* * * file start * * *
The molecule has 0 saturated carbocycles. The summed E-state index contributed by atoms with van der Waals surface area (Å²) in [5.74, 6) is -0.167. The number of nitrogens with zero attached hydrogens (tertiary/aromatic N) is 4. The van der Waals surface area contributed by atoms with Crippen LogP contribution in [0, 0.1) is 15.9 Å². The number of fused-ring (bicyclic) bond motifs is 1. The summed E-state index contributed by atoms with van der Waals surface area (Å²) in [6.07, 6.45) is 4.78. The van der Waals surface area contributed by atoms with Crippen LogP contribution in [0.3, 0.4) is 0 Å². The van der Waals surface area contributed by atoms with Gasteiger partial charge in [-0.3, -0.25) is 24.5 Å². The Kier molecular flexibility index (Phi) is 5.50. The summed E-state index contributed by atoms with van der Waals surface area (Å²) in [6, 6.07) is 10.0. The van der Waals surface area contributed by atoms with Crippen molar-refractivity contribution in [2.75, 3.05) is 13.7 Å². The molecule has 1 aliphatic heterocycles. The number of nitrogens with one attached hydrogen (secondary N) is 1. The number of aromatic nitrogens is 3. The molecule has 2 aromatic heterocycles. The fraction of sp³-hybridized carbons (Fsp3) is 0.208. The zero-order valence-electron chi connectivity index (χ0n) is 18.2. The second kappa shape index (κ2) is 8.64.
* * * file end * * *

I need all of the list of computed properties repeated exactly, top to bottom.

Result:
The molecule has 0 saturated carbocycles. The summed E-state index contributed by atoms with van der Waals surface area (Å²) in [5.74, 6) is -0.167. The number of nitrogens with zero attached hydrogens (tertiary/aromatic N) is 4. The van der Waals surface area contributed by atoms with Crippen LogP contribution in [0, 0.1) is 15.9 Å². The number of fused-ring (bicyclic) bond motifs is 1. The summed E-state index contributed by atoms with van der Waals surface area (Å²) in [6.07, 6.45) is 4.78. The van der Waals surface area contributed by atoms with Crippen LogP contribution in [0.3, 0.4) is 0 Å². The van der Waals surface area contributed by atoms with Gasteiger partial charge in [-0.3, -0.25) is 24.5 Å². The Kier molecular flexibility index (Phi) is 5.50. The summed E-state index contributed by atoms with van der Waals surface area (Å²) in [6, 6.07) is 10.0. The van der Waals surface area contributed by atoms with Crippen molar-refractivity contribution in [2.75, 3.05) is 13.7 Å². The molecule has 1 aliphatic heterocycles. The number of nitrogens with one attached hydrogen (secondary N) is 1. The number of aromatic nitrogens is 3. The molecule has 2 aromatic heterocycles. The fraction of sp³-hybridized carbons (Fsp3) is 0.208. The zero-order valence-electron chi connectivity index (χ0n) is 18.2. The second kappa shape index (κ2) is 8.64.